Jones County Success Stories
Ryce (PDF) (265 KB) html
Yarbrough (PDF) (322 KB) html
Amos Ryce grew up in the city but he would always look forward to visiting his uncle’s farm in Gray. “It’s terrific out here,” Ryce said. Years after those cherished visits, in 1994 Ryce had an opportunity to relocate to Georgia and manage the family farm. He relocated from New York, moved into the 75 year old home surrounded by 200 acres and transitioned into a lifestyle change. A few years before Ryce’s actual move to Gray, he envisioned a management plan that would help to optimize timber production following a 1993 timber sale.
“That was my first experience with timber harvesting and it opened my eyes to ways to implement a plan that could be more efficient and sustainable, as well as to gain access to programs that could help with that objective,” Ryce explained. By 1995, Ryce had built a relationship with both the USDA-Natural Resources Conservation Service (NRCS) and Georgia Forestry Commission (GFC) and gained a working knowledge of best management practices for growing and managing timber.
“Anyone should know that managing property is hard work. There are a lot of things you have to stay on top of like maintenance to achieve your long range plan,” Ryce explained. An interest in the technical and financial assistance that was provided by NRCS to farmers led Ryce to apply for the Environmental Quality Incentives Program (EQIP). Unfortunately, applying and getting approved for assistance took time and patience. In 1998, Ryce was approved for his first EQIP contract. That contract and a 2006 EQIP agreement have helped him manage his timber by performing a thinning and prescribed burning.
Thinning and prescribed burning helped to improve timber production and benefit wildlife habitat by allowing more sunlight to reach the understory encouraging the growth of native plants and provided a vital food source that the wildlife depends on for survival. “If you don’t complete prescribed burn, things really become overgrown,” Ryce explained.
Ryce said it’s great to see the conservation practice in action because he leases parts of his property out to hunters and keeping the understory manageable is excellent for hunting. “Right after a fire, you can see the wild turkeys out there browsing,” Ryce said.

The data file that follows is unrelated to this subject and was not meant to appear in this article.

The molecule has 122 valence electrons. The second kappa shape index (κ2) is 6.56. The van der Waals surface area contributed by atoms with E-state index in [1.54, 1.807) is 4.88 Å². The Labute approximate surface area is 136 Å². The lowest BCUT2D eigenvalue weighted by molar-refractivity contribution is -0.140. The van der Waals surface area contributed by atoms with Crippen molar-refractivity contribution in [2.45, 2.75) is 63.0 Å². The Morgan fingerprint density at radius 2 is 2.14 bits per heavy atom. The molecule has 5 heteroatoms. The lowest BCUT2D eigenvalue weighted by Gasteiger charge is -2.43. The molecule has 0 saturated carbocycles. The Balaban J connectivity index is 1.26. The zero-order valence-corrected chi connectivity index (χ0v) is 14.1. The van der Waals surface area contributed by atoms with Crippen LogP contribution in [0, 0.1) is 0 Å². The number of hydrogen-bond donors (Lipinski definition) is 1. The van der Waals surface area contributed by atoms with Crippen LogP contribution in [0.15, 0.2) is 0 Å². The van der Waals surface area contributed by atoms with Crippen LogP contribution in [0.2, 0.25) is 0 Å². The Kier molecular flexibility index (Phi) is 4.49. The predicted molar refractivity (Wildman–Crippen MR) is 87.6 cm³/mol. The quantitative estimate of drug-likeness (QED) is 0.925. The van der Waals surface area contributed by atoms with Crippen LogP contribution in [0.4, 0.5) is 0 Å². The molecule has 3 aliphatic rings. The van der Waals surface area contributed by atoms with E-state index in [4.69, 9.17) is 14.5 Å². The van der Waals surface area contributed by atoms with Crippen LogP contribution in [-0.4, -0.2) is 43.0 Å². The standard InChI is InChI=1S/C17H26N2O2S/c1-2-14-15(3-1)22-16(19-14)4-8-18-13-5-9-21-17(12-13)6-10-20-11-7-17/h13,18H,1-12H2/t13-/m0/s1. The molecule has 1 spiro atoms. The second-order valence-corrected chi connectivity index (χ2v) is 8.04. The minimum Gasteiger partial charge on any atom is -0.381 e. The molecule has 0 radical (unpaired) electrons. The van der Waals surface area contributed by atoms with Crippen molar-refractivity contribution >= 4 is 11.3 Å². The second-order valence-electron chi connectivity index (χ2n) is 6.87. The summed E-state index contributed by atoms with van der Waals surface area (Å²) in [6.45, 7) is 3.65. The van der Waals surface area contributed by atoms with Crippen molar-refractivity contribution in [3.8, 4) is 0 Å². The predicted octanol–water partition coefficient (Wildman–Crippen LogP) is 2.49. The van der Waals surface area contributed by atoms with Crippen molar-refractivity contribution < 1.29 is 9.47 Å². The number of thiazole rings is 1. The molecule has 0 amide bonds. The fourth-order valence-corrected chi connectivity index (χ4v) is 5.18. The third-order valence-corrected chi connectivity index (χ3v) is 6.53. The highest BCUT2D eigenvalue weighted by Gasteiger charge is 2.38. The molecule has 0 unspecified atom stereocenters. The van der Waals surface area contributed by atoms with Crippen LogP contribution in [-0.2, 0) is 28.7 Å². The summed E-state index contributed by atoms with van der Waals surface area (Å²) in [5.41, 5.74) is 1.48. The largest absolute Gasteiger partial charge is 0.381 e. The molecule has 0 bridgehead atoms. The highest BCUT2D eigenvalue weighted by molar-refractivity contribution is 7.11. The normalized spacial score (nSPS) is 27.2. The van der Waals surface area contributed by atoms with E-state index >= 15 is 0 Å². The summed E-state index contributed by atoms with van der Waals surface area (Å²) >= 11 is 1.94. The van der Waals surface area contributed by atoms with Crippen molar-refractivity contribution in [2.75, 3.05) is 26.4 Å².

He has implemented a Pest Management Plan to assist with controlling invasive species such as Sweetgums and privet control. Ryce was a recipient of the American Recovery & Reinvestment Act (ARRA) and the Southern Pine Beetle Initiative cost-share from Georgia Forestry Commission (GFC) to continue with his Prescribed Burning plan that started as a result of EQIP.
The 68 year old said that NRCS District Conservationist Dennis Brooks has really been a great help in meeting his objectives on the farm. “It goes beyond just dispensing information and advice. NRCS has been tremendous as far as supporting what my objectives are,” Ryce added.
Ryce plans to continue being a good steward of his family’s land by continuing to manage his timber for optimum production.
Brooks said that he wishes more farmers were as passionate and committed as Ryce because, “I know that he will try his best to leave the land better than he found it for future generations”
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When Ricky Yarbrough, Jones County cattleman, wanted to improve water quality by reducing soil erosion on his farm, he contacted his local NRCS office for help. He also wanted to improve the condition of his watering and feeding areas, but he wasn’t quite sure how to go about it and how to fund it.
NRCS conducted an analysis of his natural resources and worked with him to develop a conservation plan. NRCS also provided cost-share assistance through the Georgia Grazing Lands Conservation Coalition (GGLCC) “I learned that my farm needed more work than I originally thought.
Completion of the narrative for the application process gave me insight as to the direction I needed to take in order to improve my farm overall,” Yarbough said. “For me, the high point of the project was seeing the immediate impact the heavy use areas had on the ground around my troughs and hay rings.
My livestock no longer stand in mud to water or feed.” he said. “We now use trailers instead of rings when feeding hay from the heavy use areas. This allows us to easily move the trailer off the heavy use area pad, which speeds up the clean up process,” Yarbrough added. In addition,
Yarbrough’s cattle have fewer hoof problems and hay loss has been reduced since the cattle started feeding on the heavy use pads.
Yarbrough installed additional heavy use areas in high traffic areas and around feeders that were not part of his Georgia Grazing Lands Conservation Coalition (GGLCC) contract. “Seeing the benefits of the other heavy use areas made us realize this was the way to go,” noted Yarbrough.
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